I’ve held onto this for over a decade. You can see the wear in the tag and hopefully not the weird stains that mottle the fabric. I received this as a high school graduation present from an underclassman. It’s so soft and fun to play with as I watched t.v. or lounged around with my roommates in college. If anything, I’ve held onto this for so long because of its sentimental value. When I look at it, I think of college and the times I spent with my friends. (more…)
I was under a deadline. After completing all my teacher credential courses, I walked away with a preliminary credential. To turn that preliminary credential (which could expire) to a legit one that I just needed to renew every few years, I had to secure a full time job for at least 2 years. I was given a 5 year window to complete this.
Five years is a long time and it is completely possible to get a job, but getting a job as a teacher is tricky. Also, getting a job you want to stay at and become tenured is also very tricky so I took the safer route. (more…)
Growing up, my focus was chasing the money. I wanted to earn as much as I can as quickly as possible. Hence, I was looking at careers in investment banking and management consulting after grad school. They pay well and have a clear career ladder (I’m going to miss this “ladder” when I hit FI).
This was a Christmas gift from a student a few years ago. I thought the bird looked cute and loved the little gems and red color (Red is my favorite color). My original thought was to attach it to my school keys since a student gave it to me. When he sees it, he’ll know that I really appreciate his gift and I’m putting it to good use. But I never did that. (more…)
When I graduated college in 2009, I really struggled with finding a full-time job and moved back home right after graduation. While hunting for jobs, I took on three various internships/part-time jobs to make money and get some experience under my belt. It wasn’t ideal but I was earning money and I was hoping some internship would lead to a full-time job.
As expected, I wasn’t earning very much. Looking back, I was earning about $1000/month since some of the internships were either unpaid or paid very little. My parents helped by giving me their credit card to use for gas or emergencies. I begrudgingly took it. I didn’t like the help because I really thought I would be able to secure a full-time job out of graduation but I knew I needed their support. (more…)
A small white square keychain with the word “tile” etched across it can help me locate any missing items. We won the Tile at a party two years ago and it’s been sitting in my closet ever since. I’ll be honest and say that I’m a pretty careless person at times. I may randomly throw my keys and phone around and an hour later, I have a mini panic attack because I can’t find these items. (more…)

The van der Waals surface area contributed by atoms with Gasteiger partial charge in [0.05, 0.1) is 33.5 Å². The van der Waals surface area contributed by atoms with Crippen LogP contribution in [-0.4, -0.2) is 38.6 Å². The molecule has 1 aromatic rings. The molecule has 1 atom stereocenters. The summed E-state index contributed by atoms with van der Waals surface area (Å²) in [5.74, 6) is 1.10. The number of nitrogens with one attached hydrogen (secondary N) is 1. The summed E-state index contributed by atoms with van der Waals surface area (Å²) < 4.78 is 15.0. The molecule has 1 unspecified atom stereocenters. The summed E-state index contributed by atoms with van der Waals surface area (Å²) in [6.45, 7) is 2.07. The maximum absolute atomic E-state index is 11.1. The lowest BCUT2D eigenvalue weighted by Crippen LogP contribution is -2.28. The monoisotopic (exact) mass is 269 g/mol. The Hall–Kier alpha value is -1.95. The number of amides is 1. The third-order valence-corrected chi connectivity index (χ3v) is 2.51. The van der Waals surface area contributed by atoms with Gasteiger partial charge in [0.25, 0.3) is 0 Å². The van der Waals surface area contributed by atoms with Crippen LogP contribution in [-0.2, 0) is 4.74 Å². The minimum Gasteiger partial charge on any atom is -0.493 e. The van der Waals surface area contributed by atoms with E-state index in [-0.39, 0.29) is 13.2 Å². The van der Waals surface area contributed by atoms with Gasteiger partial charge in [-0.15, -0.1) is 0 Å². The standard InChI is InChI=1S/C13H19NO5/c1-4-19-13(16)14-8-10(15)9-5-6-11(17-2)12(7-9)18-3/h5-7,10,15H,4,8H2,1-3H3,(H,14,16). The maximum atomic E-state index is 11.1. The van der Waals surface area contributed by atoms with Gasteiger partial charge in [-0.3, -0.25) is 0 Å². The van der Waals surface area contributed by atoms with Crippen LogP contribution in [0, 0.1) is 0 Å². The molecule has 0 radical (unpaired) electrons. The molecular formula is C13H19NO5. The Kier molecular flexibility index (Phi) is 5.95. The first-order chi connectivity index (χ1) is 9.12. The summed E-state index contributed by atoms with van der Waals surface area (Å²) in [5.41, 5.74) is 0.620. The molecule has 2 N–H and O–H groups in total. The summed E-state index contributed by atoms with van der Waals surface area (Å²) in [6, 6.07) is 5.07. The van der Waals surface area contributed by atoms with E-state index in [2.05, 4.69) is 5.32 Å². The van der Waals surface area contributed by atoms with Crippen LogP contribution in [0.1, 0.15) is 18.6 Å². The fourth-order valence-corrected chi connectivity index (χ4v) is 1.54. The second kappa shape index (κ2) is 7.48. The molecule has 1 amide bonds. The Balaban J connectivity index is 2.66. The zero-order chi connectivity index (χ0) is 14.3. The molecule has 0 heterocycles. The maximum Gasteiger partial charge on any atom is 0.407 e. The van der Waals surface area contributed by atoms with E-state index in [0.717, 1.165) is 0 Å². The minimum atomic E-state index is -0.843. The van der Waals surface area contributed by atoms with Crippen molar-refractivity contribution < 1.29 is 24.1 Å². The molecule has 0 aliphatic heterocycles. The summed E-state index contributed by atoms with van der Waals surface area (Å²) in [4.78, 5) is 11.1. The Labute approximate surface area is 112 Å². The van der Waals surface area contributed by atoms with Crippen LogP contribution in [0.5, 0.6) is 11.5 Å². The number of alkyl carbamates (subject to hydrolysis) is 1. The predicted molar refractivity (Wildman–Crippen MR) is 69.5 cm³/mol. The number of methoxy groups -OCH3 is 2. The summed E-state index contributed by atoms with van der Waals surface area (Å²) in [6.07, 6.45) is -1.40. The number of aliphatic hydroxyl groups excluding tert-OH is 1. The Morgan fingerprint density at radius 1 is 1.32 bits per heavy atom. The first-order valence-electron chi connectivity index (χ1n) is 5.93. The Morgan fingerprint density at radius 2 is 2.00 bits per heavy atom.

I’m not afraid to admit it. Our house purchase was more of an emotional purchase than a financial one.
This wasn’t a fixer upper or a foreclosed home. It wasn’t a brand new home but it was move in ready. It wasn’t an especially good deal and the housing market wasn’t down by any means. But we bought it anyways. (more…)
Prior to starting our FI journey, I wasn’t one that would think much about my food expenses. More importantly, I never really took a hard look at what we were spending dining out. I mean, we work hard during the week so why not go out and enjoy a nice meal (or two or three) when Friday night rolls around? Work hard and play hard! Am I right? To add to that, during the weekday I would rarely bring lunch and would buy food with my co-workers. Mrs. Quest was better about bring lunch but it was mainly because her teaching schedule didn’t give enough time to go out and buy food. I saw lunch as a nice way to bond and get out the office. You bet those lunches out in the westside of Los Angeles gets pricey. $15 bucks for a mediocre sandwich–what was I thinking back then?!
I’m a changed man now for several reasons. First, pursuing this FI path required us to look at all our expense categories and optimize it. Secondly, I was getting bored figuring out what to eat for lunch everyday and paying $10-$20 for a meal I sometimes have to scarf down in less than 15 mins. Thirdly, it was pretty unhealthy to constantly eat out and I/we wanted to dial-in our fitness. Lastly, my co-workers and friend introduced me to the sous vide method–a fool proof way to have perfectly cooked protein. (more…)
We often read that you have to save at least 50% of your income to be well positioned to achieve FI. In our journey thus far, we actually have not calculated our savings rates. Additionally, when I read about others, I don’t get a clear sense of whether it’s 50+% after tax, pre-tax, or both. I assume it’s some mixture of both, but we’re going to figure ours out today. (more…)